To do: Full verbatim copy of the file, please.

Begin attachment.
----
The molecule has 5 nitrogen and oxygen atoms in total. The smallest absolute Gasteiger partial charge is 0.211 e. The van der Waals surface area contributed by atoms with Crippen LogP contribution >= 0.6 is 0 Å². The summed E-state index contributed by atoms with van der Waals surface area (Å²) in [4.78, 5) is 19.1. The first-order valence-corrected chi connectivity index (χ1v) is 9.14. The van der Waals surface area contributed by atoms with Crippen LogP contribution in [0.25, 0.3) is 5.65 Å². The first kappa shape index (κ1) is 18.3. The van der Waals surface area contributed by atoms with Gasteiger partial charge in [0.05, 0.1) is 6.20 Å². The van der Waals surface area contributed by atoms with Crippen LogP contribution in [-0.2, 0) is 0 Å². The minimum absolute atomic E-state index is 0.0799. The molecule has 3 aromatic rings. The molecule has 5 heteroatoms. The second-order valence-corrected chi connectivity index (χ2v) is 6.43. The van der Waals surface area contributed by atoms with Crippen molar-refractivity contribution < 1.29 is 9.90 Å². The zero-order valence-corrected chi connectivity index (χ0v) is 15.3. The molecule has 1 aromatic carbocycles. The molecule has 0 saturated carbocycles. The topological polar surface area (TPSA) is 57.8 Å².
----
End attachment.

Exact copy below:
The molecule has 5 nitrogen and oxygen atoms in total. The smallest absolute Gasteiger partial charge is 0.211 e. The van der Waals surface area contributed by atoms with Crippen LogP contribution >= 0.6 is 0 Å². The summed E-state index contributed by atoms with van der Waals surface area (Å²) in [4.78, 5) is 19.1. The first-order valence-corrected chi connectivity index (χ1v) is 9.14. The van der Waals surface area contributed by atoms with Crippen LogP contribution in [0.25, 0.3) is 5.65 Å². The first kappa shape index (κ1) is 18.3. The van der Waals surface area contributed by atoms with Gasteiger partial charge in [0.05, 0.1) is 6.20 Å². The van der Waals surface area contributed by atoms with Crippen LogP contribution in [-0.2, 0) is 0 Å². The minimum absolute atomic E-state index is 0.0799. The molecule has 3 aromatic rings. The molecule has 5 heteroatoms. The second-order valence-corrected chi connectivity index (χ2v) is 6.43. The van der Waals surface area contributed by atoms with Crippen molar-refractivity contribution < 1.29 is 9.90 Å². The zero-order valence-corrected chi connectivity index (χ0v) is 15.3. The molecule has 1 aromatic carbocycles. The molecule has 0 saturated carbocycles. The topological polar surface area (TPSA) is 57.8 Å².